Sunday, February 11, 2007

sunday night

Last week, when we first got to the hospital, I spent a lot of time talking with the family of the woman in the bed across from Uma. (There are four beds in the Neurological ICU.) When you spend a lot of time in a hospital waiting room, you end up spending a lot of time with other families who are in the same boat as you are, and you end up accidentally hearing a lot of what they're going through because there isn't much privacy--you hear their conversations with the doctors, you hear their hushed conversations, you ask questions of your own. It's, like, immediate bonding. So, anyway, last week there was this family--it was a man and woman (I remember that the woman's name was Theresa, but I forget her husband's name) (so let's call him Ron for the purposes of this blog entry because it's easier to call him Ron than to call him "the guy whose name I don't remember") and their teenaged kids--this dude with a total huge blond fro, and a bright young woman with a big smile. Ron's mom had a brain tumor and that's why they were at the hospital. We shared our stories and would often check in with each other, I'd ask them "how's your mom?" and they'd ask about Uma. Then I went back to LA for a few days and when I came back to New York, they weren't at the hospital anymore. I didn't know what had happened to their mom, how she was doing. They were just gone. And I've been wondering about them, hoping their mom/grandma was okay. And then today, I was walking back to the hospital after having lunch with Erica, Eleanor, and Bill, and I noticed this huge blond afro walking towards us and suddenly realized it was Theresa's son, and there was Theresa's son, and Theresa too! I yelled out "Theresa" and she looked at me like "who are you" for a second because the only context she has for me is that stupid waiting room next to the ICU, and then I asked her how her mother-in-law was, and she suddenly recognized me, and she asked me how Uma was, and she was so happy to hear that Uma had opened her eyes yesterday and was blinking responses, and she told me that ever since her mother-in-law had been moved out of the ICU they had been praying for Uma every day. Which moved me because we're all so fragile and we have these random moments with random people out in the world and they saw Uma in her hospital bed and they have so many of their own traumas to deal with right now, and just the fact that they've been thinking of Uma too...yeah, I found that moving and was so grateful and, honestly, I almost started crying there on the street--not, like, sobbing, but for a second I had the Claire Danes wobbly lip thing going on. Theresa's mother in law is still in a scary place--they removed the brain tumor, but it's growing again--so I'm going to think of her and hope that the tumor goes away.

I had several moments alone with Uma today. They lowered her sedatives way down yesterday--which was why she was able to open her eyes and blink responses to us--but today they had to raise her sedatives again to let her continue to rest and heal. So she's mostly been sleeping, but her eyes have opened several times when I've been in there and I feel like she's starting to come out of this. (I've discovered that the small part of me that has OCD tendancies is incredibly satisfied by the act of praying and and visualizing and meditating, and I keep saying, over and over again in my head, "please let Uma Nithipalan have a full neurological recovery") (I say her full name in my head in case there are more Umas out there, so that nothing gets confused) (I've said that phrase at least a thousand times today and I'm going to keep sayin it)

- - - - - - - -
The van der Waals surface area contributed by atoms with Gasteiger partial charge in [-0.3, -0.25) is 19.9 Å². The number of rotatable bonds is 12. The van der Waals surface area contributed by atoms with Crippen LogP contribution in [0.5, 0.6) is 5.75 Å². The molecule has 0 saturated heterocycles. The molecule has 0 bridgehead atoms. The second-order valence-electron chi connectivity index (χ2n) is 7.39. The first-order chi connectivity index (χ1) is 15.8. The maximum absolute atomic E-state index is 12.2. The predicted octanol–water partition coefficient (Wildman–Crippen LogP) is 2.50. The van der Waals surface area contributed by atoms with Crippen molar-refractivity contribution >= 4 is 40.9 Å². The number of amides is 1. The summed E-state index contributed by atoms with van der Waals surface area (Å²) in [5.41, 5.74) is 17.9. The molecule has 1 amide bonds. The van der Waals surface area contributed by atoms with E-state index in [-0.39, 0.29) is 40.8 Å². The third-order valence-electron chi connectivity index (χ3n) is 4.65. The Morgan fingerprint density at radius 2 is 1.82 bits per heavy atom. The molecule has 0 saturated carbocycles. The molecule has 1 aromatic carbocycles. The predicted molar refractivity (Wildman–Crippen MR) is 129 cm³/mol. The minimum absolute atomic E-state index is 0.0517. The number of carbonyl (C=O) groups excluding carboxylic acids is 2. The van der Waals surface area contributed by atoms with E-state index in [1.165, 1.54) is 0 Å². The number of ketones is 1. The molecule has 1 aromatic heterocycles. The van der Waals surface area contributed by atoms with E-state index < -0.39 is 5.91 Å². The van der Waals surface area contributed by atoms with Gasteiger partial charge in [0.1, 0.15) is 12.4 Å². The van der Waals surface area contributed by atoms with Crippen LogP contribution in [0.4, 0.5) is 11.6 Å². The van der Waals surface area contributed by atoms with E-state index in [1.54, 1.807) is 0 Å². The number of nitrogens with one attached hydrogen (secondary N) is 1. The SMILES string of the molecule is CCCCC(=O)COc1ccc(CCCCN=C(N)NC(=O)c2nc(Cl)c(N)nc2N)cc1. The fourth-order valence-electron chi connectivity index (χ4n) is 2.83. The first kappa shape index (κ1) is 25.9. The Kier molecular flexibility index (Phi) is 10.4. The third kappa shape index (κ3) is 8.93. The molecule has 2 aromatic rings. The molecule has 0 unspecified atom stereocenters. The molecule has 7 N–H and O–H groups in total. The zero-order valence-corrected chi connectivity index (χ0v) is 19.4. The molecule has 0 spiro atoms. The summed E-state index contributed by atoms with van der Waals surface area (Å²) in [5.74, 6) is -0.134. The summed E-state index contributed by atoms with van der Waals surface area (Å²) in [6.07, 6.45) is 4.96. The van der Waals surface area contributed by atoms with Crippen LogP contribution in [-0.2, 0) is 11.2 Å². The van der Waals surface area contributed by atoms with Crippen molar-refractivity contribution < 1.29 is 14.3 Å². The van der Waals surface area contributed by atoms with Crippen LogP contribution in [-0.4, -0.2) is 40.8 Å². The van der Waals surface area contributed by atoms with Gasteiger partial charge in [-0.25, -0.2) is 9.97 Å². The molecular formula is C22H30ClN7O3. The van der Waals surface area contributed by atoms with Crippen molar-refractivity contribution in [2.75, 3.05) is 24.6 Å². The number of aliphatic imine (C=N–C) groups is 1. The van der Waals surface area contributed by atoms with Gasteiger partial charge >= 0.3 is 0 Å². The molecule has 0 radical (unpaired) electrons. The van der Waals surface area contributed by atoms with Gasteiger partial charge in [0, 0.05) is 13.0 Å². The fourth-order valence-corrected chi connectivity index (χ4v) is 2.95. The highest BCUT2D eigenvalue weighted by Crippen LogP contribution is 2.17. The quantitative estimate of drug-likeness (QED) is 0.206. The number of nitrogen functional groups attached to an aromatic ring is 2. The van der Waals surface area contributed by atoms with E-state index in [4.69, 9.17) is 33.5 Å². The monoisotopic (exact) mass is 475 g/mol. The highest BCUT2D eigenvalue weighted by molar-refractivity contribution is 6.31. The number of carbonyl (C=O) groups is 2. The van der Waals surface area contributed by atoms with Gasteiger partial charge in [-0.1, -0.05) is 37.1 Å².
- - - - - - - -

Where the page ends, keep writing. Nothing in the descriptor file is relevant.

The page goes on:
(on a complete side note, and I feel like it's okay for me to mention this because I know that when Uma wakes up and reads this blog entry she's going to know that her damned brain aneurysm didn't prevent me from noticing, but there are so many freaking hot men in New York) (it's impossible to walk down the street without almost literally bumping into at least a dozen of them) (it's like New York is just one big giant gay singles bar) (I swear) (a couple of weeks ago, I went to Akbar with Uma, and she told me: "the only time I ever remember you're gay is when we go to a gay bar together because suddenly you're checking everyone out") (well, Uma: you should come to New York with me sometime and walk around the city because then you'll constantly be reminded of my gayness) (of course, we're in New York together right now, but this so totally does not fucking count) (you've gotta wake up and you've gotta get those neurological functions of your fully revved up, and then we can walk around Chelsea and you'll see what I mean)

(one of Uma's nurses, this woman named Nancy, I think I mentioned her in my last blog entry, the one I wrote late last night, but I was so tired when I wrote it that I don't remember what I wrote, but anyway--when she talks to Uma, she yells really loud, like: "HEY UMA! ERIK'S HERE!!! DO YOU WANT TO SEE ERIK!?!?" And I love how bold and loud she is when she's talking to Urp because her attitude is like, "you are going to hear me whether you want to or not," and I know that a lot of you who've been reading my blog are out there praying for Uma and visualizing her wellness and doing the little tasks I've been asking you to do, and please keep doing that, but add some Nancy-type yelling. Like, don't just yell out for Uma to wake up, but really fucking YELL IT. Okay, cool.)

1 comment:

Anonymous said...

UMA!!!You can do this...Get better so you can stop losing the first game!
Love and Blessings and Health, Lindsay